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Czech Puppet History

Why is the Czech Republic considered a puppet super power?


The  history of Czech puppetry is closly linked to the national sense of identity. When the country was part of the Austrian empire, all theatre was in German - except puppet theatres. With the formation of Czechoslovakia in 1918, puppeteers were seen as heroes who had kept the language and the stories alive. This led to an explosion of interest in puppetry, and the genre was embraced by some of the best Czech artists, as well as by the local population.

Early Puppet History

Czech puppetry came to the Czech lands in the late 17th century by itinerant puppeteers from Holland, England, France and Italy. Initially Czechs assisted the foreign groups; by the end of the 18th century Czech companies had been established.

Most companies first used puppets as cheap substitutes for actors, combining live actors and puppets onstage (these puppets tended to be large and life-like, with body proportions similar to that of a human). As the genre developed, companies specialized in pure puppet performances. The puppets got smaller and more stylized– the size of their heads and hands exaggerated, as these are the most expressive parts of the puppet.

Whole families were involved in running the itinerant companies; the business was passed down from generation to generation. Usually one puppeteer- the head of the family- manipulated all the puppets and did all of the voices. The texts were based on classical stories such as Faust, Don Giovanni or historical Czech plays. The intended audience was adults, who would gather on the town square or in the pub for a show.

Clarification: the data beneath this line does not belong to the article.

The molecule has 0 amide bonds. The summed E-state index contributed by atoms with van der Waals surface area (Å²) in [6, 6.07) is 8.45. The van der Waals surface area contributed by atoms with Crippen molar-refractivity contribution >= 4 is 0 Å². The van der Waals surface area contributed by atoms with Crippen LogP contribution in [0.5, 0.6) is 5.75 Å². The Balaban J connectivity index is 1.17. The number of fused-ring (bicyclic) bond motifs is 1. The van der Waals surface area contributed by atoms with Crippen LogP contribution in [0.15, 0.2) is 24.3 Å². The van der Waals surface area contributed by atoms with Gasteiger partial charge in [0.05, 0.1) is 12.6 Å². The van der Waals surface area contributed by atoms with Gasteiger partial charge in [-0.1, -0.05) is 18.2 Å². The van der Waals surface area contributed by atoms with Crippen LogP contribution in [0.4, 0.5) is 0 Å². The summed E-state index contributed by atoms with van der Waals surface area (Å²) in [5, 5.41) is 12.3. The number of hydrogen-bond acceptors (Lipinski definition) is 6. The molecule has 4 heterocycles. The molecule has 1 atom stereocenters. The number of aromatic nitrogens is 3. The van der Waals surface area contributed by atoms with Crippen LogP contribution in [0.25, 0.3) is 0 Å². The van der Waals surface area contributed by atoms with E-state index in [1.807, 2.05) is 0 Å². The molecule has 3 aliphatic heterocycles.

Puppet shows were the only form of theatre performed in villages, and also they were the only shows performed in Czech (all city theatres peformed in the official language, German). During the Czech national awakening of the late 19th century, itinerant puppeteers were embraced as cultural icons who had helped preserve Czech culture and language.

Early 20th Century

The romanticization of the puppeteer gave him a definite place in Czech history. It also encouraged a boom in community and amateur puppet theatre in the early 20th century. Many of these „amateur“ groups were run by professional artists, designers, and intellectuals and of extremely high quality with generous funding. These companies aimed performances at children. The puppetry movement intensified after the Czechoslovak Republic was established- over 2000 companies existed in the country in the 1920s, many of high artistic quality.


The Czech magazine Puppeteer was established, and the international puppetry association – UNIMA - was established in Prague at an international puppetry conference (UNIMA still exists and has its headquarters in France). WWII brought many developments to a halt, though the famous „Spejbl and Hurvinek“ comic puppet characters – who had been created in the 1920s- continued to perform, criticizing the Nazi regime until their puppeteer was put in a concentration camp.

Family Puppet Theatres

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Communist Era

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Puppetry Today

In the late 18th century, family puppet theatres were designed and produced. This was the same time that a nationalist movement led by Czech intellectuals was gaining strength. One of the hopes of the movement was to establish theatres which would perform in the Czech language rather than the official German language. Because puppet theatres had been performing in Czech, they were embraced by leaders of the movement.


Family puppet theatres were designed by leading Czech artists of the time who were also involved in the national revival, and these theatres became very popular. Parents would buy them to perform stories for their children, and many series of puppets, theatres and scripts were manufactured at affordable prices.

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